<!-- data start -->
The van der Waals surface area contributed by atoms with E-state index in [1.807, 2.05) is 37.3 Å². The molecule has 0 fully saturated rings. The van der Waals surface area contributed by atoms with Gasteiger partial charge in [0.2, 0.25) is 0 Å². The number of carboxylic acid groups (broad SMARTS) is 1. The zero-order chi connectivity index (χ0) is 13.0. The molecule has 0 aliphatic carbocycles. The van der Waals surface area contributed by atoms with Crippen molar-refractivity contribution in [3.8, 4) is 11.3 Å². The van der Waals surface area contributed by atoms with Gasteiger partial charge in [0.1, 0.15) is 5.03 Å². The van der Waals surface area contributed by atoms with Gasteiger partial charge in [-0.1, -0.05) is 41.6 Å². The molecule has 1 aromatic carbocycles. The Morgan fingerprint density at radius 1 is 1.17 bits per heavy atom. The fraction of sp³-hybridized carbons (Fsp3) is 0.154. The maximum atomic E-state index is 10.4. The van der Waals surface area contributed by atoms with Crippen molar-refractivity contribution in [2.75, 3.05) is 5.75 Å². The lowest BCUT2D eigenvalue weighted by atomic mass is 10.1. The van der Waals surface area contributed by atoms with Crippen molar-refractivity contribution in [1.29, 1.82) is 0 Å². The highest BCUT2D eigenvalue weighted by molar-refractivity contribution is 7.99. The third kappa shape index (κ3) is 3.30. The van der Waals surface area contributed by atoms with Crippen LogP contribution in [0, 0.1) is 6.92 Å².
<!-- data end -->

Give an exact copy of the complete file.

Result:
The van der Waals surface area contributed by atoms with E-state index in [1.807, 2.05) is 37.3 Å². The molecule has 0 fully saturated rings. The van der Waals surface area contributed by atoms with Gasteiger partial charge in [0.2, 0.25) is 0 Å². The number of carboxylic acid groups (broad SMARTS) is 1. The zero-order chi connectivity index (χ0) is 13.0. The molecule has 0 aliphatic carbocycles. The van der Waals surface area contributed by atoms with Crippen molar-refractivity contribution in [3.8, 4) is 11.3 Å². The van der Waals surface area contributed by atoms with Gasteiger partial charge in [0.1, 0.15) is 5.03 Å². The van der Waals surface area contributed by atoms with Gasteiger partial charge in [-0.1, -0.05) is 41.6 Å². The molecule has 1 aromatic carbocycles. The Morgan fingerprint density at radius 1 is 1.17 bits per heavy atom. The fraction of sp³-hybridized carbons (Fsp3) is 0.154. The maximum atomic E-state index is 10.4. The van der Waals surface area contributed by atoms with Crippen molar-refractivity contribution in [2.75, 3.05) is 5.75 Å². The lowest BCUT2D eigenvalue weighted by atomic mass is 10.1. The van der Waals surface area contributed by atoms with Crippen molar-refractivity contribution in [1.29, 1.82) is 0 Å². The highest BCUT2D eigenvalue weighted by molar-refractivity contribution is 7.99. The third kappa shape index (κ3) is 3.30. The van der Waals surface area contributed by atoms with Crippen LogP contribution in [0, 0.1) is 6.92 Å².